CPI is released tomorrow, and everyone’s wondering if we’ll finally get that seriously hot inflationary report that will force the Fed to take tightening more seriously.
There’s a lot of talk about the MIT Inflation Index — an alternative measure of inflation that uses internet prices — that recently ramped up hard. We mentioned it yesterday.
For a reminder, it looks like this:
In a note, Bank of America’s Ethan S. harris and Michael S. Hanson take the index head on and deny that it has any relevance to the CPI.
They deny that there’s any reason to think that the spike in the MIT Index is indicative of anything in the CPI.
Here they go:
Engineering a CPI alternative
The new hot inflation indicator making the rounds on Wall Street is the MIT Inflation Index. The US version of the index is based on 53 on-line retailers and 550,000 products. By using Internet prices, two MIT professors are able to create a daily price index. The data have only been compiled since March 2008, but so far they seem to track the overall CPI remarkably well. Both fell about 31⁄2 or 4 per cent through March 2009 and both have risen steadily since. On a troubling note, the MIT index has been growing faster than the official CPI in recent months. From mid-January to mid-February, the index is up a huge 0.7 pp. Should we be worried?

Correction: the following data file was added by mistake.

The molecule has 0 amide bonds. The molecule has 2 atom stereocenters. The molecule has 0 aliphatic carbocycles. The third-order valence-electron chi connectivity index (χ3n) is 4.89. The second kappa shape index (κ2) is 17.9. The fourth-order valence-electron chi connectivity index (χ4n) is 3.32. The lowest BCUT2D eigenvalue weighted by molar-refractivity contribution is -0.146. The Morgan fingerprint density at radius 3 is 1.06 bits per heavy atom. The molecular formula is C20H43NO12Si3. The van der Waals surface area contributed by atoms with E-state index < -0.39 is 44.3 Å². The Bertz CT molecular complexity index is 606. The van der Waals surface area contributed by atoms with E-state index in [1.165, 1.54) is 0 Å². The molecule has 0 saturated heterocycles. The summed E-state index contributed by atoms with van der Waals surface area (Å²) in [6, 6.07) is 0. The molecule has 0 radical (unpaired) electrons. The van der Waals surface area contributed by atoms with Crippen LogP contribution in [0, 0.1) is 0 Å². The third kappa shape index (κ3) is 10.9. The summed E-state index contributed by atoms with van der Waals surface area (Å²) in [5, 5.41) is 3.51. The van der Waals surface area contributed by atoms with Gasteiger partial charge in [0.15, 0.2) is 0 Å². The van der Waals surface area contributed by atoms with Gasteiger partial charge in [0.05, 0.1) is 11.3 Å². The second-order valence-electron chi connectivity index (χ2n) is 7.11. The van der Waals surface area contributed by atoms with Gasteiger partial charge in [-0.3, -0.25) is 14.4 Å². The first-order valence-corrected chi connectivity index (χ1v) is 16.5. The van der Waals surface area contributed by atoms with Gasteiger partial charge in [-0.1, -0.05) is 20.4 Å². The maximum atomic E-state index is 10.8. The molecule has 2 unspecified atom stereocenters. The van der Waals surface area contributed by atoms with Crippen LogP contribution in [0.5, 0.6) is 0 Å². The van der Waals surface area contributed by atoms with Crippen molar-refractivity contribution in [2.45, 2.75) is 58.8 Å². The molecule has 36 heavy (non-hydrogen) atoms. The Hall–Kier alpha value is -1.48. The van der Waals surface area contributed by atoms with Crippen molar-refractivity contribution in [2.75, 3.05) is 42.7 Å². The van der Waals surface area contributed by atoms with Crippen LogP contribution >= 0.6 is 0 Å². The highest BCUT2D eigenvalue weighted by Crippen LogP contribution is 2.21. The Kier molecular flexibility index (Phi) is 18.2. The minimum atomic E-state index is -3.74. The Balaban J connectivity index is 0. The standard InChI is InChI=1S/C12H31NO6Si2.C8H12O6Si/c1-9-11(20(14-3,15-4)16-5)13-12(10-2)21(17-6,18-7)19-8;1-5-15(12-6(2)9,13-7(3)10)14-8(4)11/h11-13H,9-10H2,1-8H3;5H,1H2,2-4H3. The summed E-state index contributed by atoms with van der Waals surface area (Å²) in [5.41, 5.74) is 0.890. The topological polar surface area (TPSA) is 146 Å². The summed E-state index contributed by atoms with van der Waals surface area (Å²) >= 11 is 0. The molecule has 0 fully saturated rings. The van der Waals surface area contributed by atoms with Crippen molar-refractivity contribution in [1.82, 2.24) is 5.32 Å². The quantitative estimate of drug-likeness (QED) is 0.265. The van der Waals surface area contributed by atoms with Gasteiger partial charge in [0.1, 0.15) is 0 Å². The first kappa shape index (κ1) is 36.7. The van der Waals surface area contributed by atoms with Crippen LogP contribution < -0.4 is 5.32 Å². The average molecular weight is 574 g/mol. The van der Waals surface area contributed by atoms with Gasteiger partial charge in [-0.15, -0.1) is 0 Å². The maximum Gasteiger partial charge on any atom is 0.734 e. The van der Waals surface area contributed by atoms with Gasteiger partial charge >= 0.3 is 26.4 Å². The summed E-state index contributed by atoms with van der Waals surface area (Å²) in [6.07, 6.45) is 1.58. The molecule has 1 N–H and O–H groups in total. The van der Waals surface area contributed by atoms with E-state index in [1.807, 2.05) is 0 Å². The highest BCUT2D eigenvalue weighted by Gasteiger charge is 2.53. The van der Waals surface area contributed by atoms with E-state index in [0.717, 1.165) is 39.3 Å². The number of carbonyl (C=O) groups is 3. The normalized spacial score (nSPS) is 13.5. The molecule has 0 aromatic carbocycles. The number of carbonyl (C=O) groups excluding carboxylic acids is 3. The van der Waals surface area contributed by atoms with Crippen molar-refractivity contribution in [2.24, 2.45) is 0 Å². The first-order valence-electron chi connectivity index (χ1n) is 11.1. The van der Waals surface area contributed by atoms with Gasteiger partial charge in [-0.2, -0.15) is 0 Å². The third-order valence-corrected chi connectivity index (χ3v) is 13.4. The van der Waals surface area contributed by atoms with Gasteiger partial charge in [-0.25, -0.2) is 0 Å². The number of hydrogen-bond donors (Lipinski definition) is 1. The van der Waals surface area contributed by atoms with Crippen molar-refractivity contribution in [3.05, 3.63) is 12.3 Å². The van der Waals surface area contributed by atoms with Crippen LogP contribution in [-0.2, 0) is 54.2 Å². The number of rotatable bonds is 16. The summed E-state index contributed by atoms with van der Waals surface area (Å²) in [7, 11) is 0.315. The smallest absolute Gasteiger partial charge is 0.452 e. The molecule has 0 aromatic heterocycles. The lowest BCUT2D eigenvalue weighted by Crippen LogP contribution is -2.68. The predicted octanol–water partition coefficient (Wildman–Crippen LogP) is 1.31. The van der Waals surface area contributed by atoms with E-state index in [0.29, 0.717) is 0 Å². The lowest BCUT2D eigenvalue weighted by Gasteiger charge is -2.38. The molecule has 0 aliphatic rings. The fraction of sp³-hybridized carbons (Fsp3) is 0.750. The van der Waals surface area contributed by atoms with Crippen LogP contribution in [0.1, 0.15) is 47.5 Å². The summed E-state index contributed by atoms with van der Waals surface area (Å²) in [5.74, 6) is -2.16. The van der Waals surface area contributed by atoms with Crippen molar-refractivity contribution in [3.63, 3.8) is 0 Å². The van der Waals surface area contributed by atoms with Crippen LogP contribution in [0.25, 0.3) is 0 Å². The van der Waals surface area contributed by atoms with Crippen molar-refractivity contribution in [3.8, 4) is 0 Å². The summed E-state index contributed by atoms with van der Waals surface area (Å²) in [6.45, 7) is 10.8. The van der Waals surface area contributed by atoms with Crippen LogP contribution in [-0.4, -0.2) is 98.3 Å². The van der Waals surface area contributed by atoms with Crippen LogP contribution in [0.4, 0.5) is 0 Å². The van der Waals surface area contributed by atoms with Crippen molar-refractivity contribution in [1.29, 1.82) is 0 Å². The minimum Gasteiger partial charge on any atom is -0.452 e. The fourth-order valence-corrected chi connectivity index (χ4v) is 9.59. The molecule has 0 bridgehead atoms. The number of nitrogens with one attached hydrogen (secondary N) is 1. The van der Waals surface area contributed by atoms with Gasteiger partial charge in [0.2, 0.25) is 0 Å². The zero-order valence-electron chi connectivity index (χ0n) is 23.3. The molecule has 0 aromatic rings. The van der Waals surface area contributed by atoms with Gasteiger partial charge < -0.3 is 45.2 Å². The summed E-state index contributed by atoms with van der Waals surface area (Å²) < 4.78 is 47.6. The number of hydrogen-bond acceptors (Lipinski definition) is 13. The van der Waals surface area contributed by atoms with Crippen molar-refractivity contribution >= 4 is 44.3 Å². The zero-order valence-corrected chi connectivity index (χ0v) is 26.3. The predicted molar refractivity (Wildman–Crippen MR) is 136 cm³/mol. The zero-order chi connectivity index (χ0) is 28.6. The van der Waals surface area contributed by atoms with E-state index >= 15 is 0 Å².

Fueling a mysterious relationship
There are a number of reasons to doubt these data. First, and most important, its recent correlation with the CPI appears accidental. Both series went down then up during this period, but for different reasons. The main reason the CPI fell into the spring of 2009, and has risen ever since, is the up and down swing in energy prices. Stripping out energy, consumer prices have been rising at a gradually diminishing rate. The MIT index does not include energy: something else is driving the online price index down then up.
‘Tis the season(al)
Another problem with the index is that it is not seasonally adjusted. This is the second year that online pricing has softened during the holiday shopping season and surged after the season. Apparently, on-line retailing gets very competitive during the shopping season. Some of the post-holiday bounce may be because Internet sales have been very strong in recent holiday seasons, leaving low inventories and higher prices after the holiday season.